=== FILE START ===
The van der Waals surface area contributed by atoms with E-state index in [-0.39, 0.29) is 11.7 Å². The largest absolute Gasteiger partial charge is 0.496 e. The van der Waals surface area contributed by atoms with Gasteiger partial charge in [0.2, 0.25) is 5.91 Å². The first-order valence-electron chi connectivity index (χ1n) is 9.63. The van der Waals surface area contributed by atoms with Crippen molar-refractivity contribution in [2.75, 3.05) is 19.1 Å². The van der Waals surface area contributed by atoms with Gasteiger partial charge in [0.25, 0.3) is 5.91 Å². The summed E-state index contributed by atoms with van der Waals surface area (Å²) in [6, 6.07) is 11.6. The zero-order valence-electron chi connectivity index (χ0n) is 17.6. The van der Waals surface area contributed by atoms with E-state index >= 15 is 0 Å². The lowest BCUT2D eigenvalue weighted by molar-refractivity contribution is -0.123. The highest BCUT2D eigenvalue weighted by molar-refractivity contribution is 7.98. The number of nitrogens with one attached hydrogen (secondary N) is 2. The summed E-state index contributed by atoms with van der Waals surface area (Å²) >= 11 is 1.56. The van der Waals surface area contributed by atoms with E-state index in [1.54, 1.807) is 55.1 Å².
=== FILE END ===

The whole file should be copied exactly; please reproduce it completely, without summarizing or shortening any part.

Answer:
The van der Waals surface area contributed by atoms with E-state index in [-0.39, 0.29) is 11.7 Å². The largest absolute Gasteiger partial charge is 0.496 e. The van der Waals surface area contributed by atoms with Gasteiger partial charge in [0.2, 0.25) is 5.91 Å². The first-order valence-electron chi connectivity index (χ1n) is 9.63. The van der Waals surface area contributed by atoms with Crippen molar-refractivity contribution in [2.75, 3.05) is 19.1 Å². The van der Waals surface area contributed by atoms with Gasteiger partial charge in [0.25, 0.3) is 5.91 Å². The summed E-state index contributed by atoms with van der Waals surface area (Å²) in [6, 6.07) is 11.6. The zero-order valence-electron chi connectivity index (χ0n) is 17.6. The van der Waals surface area contributed by atoms with E-state index >= 15 is 0 Å². The lowest BCUT2D eigenvalue weighted by molar-refractivity contribution is -0.123. The highest BCUT2D eigenvalue weighted by molar-refractivity contribution is 7.98. The number of nitrogens with one attached hydrogen (secondary N) is 2. The summed E-state index contributed by atoms with van der Waals surface area (Å²) >= 11 is 1.56. The van der Waals surface area contributed by atoms with E-state index in [1.54, 1.807) is 55.1 Å².